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After a fresh checkout, I want to get ALL files, specifically this file: etc/config.ini

However, once I modify etc/config.ini, I do not want it committed with "svn commit ..." nor should it be reverted on a "svn up".

This would allow you to get default values on an initial checkout (convention over configuration), but then after configuring, you don't want these "local" configuration files committed into svn.

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'nor should it be reverted on a "svn up"' If you believe this is even possible, then you've misunderstood your tool. Updatebrings down changes from the repository since your last update and meges them into your local copies. In doing so, it won't overwrite your local changes. The worst that can happen is that you'll get a conflict you'll need to resolve. svnbook.red-bean.com/nightly/en/… –  bendin Aug 5 '09 at 6:40
Guys, please remove/cleanup comments that make noise and don't answer anything. Tnx –  russian_spy Aug 5 '09 at 16:27

3 Answers 3

The best way to do this is not to directly version control the file.

A common way to avoid this issue is to have config.ini.sample (or something along those lines) under version control, and then config.ini ignored in your svn:ignore property.

Then, after checking out, copy config.ini.sample to config.ini and you're good to go. This way you can also version control your template config file.

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Yes, but that's a lot of copying. If you're an end-user you want the thing to work right-away on checkout, albeit with default configurations. –  russian_spy Aug 4 '09 at 20:48
@russian_spy: If you are someone smart enough to run a checkout, you can figure out how to copy one file. –  jason Aug 4 '09 at 21:05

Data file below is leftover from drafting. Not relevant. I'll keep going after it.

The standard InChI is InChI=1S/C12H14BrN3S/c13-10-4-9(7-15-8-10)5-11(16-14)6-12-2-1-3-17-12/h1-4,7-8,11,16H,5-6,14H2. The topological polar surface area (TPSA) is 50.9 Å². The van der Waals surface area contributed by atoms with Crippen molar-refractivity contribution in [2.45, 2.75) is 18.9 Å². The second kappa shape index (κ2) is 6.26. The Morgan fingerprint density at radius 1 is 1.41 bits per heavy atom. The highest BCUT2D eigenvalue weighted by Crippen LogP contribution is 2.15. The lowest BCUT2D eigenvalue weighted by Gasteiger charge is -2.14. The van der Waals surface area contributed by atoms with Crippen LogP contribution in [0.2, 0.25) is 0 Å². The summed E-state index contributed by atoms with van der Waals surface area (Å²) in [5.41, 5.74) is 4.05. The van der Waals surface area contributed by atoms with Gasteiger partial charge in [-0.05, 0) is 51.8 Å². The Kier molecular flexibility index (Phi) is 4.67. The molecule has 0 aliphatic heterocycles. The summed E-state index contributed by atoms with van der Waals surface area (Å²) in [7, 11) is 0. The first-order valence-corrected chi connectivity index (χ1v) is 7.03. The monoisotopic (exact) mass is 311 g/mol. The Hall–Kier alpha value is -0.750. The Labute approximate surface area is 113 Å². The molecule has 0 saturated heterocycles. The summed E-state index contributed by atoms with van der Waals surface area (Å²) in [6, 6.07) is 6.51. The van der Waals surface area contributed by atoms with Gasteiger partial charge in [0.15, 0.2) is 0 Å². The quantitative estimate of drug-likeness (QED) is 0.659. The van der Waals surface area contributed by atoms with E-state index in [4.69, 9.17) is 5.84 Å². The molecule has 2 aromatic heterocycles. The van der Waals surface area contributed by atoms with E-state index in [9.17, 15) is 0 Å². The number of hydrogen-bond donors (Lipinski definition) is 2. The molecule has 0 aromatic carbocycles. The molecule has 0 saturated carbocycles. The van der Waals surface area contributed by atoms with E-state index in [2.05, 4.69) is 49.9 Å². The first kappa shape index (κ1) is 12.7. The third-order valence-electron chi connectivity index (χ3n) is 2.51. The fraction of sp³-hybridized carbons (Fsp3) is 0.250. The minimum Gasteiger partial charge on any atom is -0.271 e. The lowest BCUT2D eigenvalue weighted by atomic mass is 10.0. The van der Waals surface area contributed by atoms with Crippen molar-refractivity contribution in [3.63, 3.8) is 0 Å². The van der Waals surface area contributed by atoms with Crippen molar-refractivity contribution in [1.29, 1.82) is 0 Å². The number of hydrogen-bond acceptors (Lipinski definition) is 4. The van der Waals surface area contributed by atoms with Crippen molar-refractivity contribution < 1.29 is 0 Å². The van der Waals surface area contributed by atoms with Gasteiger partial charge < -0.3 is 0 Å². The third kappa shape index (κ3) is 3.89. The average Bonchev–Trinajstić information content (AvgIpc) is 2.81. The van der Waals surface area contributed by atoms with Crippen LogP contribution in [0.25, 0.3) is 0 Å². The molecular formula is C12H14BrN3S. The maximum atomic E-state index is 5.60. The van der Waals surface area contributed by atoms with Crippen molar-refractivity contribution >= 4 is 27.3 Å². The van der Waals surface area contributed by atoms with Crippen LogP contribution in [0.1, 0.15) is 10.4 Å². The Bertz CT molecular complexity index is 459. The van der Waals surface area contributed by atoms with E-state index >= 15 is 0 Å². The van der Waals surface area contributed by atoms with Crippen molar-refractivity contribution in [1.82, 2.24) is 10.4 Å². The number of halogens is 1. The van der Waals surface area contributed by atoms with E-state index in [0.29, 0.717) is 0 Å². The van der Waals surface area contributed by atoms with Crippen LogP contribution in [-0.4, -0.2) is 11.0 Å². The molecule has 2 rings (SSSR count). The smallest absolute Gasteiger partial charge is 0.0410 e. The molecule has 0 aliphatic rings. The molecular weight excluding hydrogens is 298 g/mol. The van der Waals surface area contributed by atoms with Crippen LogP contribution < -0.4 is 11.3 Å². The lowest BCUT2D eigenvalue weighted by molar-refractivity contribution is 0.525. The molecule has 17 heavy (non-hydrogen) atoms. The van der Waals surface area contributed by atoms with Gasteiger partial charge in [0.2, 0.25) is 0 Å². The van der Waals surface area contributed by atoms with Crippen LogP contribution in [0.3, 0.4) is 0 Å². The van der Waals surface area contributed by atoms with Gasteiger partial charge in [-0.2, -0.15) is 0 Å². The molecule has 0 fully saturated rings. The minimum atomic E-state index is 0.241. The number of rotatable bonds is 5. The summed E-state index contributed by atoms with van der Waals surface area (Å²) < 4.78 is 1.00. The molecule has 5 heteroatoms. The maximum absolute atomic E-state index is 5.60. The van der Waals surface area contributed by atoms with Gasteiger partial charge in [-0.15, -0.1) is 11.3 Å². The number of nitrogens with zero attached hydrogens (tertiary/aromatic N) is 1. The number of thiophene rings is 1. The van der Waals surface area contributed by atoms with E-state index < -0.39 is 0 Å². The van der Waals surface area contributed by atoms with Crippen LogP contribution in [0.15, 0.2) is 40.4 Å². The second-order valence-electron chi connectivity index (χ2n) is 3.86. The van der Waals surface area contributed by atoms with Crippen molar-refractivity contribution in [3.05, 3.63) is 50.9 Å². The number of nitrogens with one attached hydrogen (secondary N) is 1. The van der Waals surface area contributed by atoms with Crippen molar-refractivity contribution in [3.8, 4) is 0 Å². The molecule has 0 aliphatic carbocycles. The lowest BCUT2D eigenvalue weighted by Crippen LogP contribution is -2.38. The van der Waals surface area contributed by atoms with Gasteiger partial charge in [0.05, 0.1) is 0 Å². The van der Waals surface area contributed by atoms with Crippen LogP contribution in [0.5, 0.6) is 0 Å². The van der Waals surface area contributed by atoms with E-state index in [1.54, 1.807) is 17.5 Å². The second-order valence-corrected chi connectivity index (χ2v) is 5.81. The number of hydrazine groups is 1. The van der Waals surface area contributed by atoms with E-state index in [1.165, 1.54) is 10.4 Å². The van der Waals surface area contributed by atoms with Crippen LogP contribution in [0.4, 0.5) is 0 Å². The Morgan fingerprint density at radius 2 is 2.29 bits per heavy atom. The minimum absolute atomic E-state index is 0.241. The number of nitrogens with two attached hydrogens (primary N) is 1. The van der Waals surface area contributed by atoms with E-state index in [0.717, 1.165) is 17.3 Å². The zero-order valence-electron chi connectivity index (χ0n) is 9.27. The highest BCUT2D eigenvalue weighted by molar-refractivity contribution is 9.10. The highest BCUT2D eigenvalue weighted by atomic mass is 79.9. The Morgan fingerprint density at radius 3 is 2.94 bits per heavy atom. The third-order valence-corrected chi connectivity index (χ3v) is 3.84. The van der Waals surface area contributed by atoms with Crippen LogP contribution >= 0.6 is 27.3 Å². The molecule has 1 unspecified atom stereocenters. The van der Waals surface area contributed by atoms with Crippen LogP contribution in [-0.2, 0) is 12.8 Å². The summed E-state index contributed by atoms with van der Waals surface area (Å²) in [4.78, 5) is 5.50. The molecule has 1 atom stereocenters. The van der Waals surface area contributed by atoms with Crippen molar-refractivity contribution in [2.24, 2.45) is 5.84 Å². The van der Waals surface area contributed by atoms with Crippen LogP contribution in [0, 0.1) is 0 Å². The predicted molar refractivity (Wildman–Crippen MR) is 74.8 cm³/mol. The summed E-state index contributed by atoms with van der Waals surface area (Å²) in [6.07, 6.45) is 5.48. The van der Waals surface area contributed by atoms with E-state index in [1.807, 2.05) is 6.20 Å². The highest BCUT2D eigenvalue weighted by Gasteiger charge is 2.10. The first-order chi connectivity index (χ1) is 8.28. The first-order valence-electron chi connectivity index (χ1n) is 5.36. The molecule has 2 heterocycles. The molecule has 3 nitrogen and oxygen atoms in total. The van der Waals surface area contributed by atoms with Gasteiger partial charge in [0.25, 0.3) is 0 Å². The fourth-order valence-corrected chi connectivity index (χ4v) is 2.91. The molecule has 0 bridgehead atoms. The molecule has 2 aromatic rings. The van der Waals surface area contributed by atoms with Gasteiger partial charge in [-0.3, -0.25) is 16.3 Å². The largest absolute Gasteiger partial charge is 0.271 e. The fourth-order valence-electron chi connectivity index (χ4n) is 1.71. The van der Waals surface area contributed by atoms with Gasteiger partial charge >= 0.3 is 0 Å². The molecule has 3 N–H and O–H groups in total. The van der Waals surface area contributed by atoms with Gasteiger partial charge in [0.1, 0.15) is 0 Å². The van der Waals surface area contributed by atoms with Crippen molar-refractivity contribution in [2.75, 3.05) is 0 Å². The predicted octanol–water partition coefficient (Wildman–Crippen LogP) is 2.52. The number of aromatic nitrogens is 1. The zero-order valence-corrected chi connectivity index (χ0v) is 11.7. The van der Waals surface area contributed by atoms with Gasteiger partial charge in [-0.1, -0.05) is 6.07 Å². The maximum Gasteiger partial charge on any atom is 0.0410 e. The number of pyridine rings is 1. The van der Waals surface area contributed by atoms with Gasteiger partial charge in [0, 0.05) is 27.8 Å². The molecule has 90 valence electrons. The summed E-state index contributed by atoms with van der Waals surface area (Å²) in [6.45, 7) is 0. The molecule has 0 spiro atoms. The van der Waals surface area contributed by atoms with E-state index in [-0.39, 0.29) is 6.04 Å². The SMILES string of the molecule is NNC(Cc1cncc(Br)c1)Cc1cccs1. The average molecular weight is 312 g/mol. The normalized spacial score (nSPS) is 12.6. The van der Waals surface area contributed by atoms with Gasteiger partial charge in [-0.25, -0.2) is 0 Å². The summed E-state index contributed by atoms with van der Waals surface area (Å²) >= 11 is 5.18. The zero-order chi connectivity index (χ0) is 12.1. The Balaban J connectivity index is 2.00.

If you use TortoiseSVN and/or VisualSVN (>= 1.5), you can move these files to the changelist 'ignore-on-commit'. This causes the files to show up in a separate section in the commit dialog, and never automatically selected for committing.

Obviously this is a TortoiseSVN-specific solution.

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Jason already hit on the general accepted solution (the one promoted by the SVN folks themselves), but there is another option, if you're using TortoiseSVN as the client. When you're at the commit dialog, right-click the file you don't want to ever commit and choose Add To Changelist->Ignore On Commit. It will still show up in the commit dialog every time you go to commit it, but it defaults to unchecked so it won't actually be committed unless you explicitly check the box. Again, only useful for Tortoise, so if you use the same WC with a non-Tortoise client, you'll accidentally commit it.

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That's a good option, with caveats. I'd never have thought of that, as I only use the command line client. –  jason Aug 4 '09 at 21:16

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